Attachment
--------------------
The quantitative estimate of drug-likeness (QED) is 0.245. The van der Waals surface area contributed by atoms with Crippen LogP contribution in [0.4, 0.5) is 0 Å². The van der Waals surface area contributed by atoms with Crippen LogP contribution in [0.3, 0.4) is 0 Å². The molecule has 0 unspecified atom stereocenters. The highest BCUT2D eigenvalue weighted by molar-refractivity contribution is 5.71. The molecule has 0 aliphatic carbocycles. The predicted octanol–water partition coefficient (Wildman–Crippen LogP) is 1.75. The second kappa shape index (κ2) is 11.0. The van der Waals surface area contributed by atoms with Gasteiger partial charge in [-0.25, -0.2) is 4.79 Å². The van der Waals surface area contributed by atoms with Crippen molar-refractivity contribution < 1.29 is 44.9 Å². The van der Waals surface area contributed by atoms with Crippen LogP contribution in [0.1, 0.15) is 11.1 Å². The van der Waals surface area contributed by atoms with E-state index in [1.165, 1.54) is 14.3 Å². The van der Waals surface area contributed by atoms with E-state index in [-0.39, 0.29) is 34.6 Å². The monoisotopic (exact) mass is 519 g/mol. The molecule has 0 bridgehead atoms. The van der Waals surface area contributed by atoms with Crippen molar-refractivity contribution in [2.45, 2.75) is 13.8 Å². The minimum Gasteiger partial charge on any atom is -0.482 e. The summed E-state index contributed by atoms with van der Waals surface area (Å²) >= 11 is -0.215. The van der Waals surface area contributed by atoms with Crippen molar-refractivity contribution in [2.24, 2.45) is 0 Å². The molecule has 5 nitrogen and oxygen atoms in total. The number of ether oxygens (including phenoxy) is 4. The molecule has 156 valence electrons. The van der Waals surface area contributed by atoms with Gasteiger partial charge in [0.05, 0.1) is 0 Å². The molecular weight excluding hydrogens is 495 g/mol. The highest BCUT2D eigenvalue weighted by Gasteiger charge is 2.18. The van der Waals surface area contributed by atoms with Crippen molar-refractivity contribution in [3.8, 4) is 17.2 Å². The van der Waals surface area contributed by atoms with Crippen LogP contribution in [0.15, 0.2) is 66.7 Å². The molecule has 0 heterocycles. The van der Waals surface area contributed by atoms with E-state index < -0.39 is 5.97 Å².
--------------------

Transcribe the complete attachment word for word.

The quantitative estimate of drug-likeness (QED) is 0.245. The van der Waals surface area contributed by atoms with Crippen LogP contribution in [0.4, 0.5) is 0 Å². The van der Waals surface area contributed by atoms with Crippen LogP contribution in [0.3, 0.4) is 0 Å². The molecule has 0 unspecified atom stereocenters. The highest BCUT2D eigenvalue weighted by molar-refractivity contribution is 5.71. The molecule has 0 aliphatic carbocycles. The predicted octanol–water partition coefficient (Wildman–Crippen LogP) is 1.75. The second kappa shape index (κ2) is 11.0. The van der Waals surface area contributed by atoms with Gasteiger partial charge in [-0.25, -0.2) is 4.79 Å². The van der Waals surface area contributed by atoms with Crippen molar-refractivity contribution < 1.29 is 44.9 Å². The van der Waals surface area contributed by atoms with Crippen LogP contribution in [0.1, 0.15) is 11.1 Å². The van der Waals surface area contributed by atoms with E-state index in [1.165, 1.54) is 14.3 Å². The van der Waals surface area contributed by atoms with E-state index in [-0.39, 0.29) is 34.6 Å². The monoisotopic (exact) mass is 519 g/mol. The molecule has 0 bridgehead atoms. The van der Waals surface area contributed by atoms with Crippen molar-refractivity contribution in [2.45, 2.75) is 13.8 Å². The minimum Gasteiger partial charge on any atom is -0.482 e. The summed E-state index contributed by atoms with van der Waals surface area (Å²) >= 11 is -0.215. The van der Waals surface area contributed by atoms with Crippen molar-refractivity contribution in [2.24, 2.45) is 0 Å². The molecule has 5 nitrogen and oxygen atoms in total. The number of ether oxygens (including phenoxy) is 4. The molecule has 156 valence electrons. The van der Waals surface area contributed by atoms with Gasteiger partial charge in [0.05, 0.1) is 0 Å². The molecular weight excluding hydrogens is 495 g/mol. The highest BCUT2D eigenvalue weighted by Gasteiger charge is 2.18. The van der Waals surface area contributed by atoms with Crippen molar-refractivity contribution in [3.8, 4) is 17.2 Å². The van der Waals surface area contributed by atoms with Crippen LogP contribution in [0.15, 0.2) is 66.7 Å². The molecule has 0 heterocycles. The van der Waals surface area contributed by atoms with E-state index < -0.39 is 5.97 Å².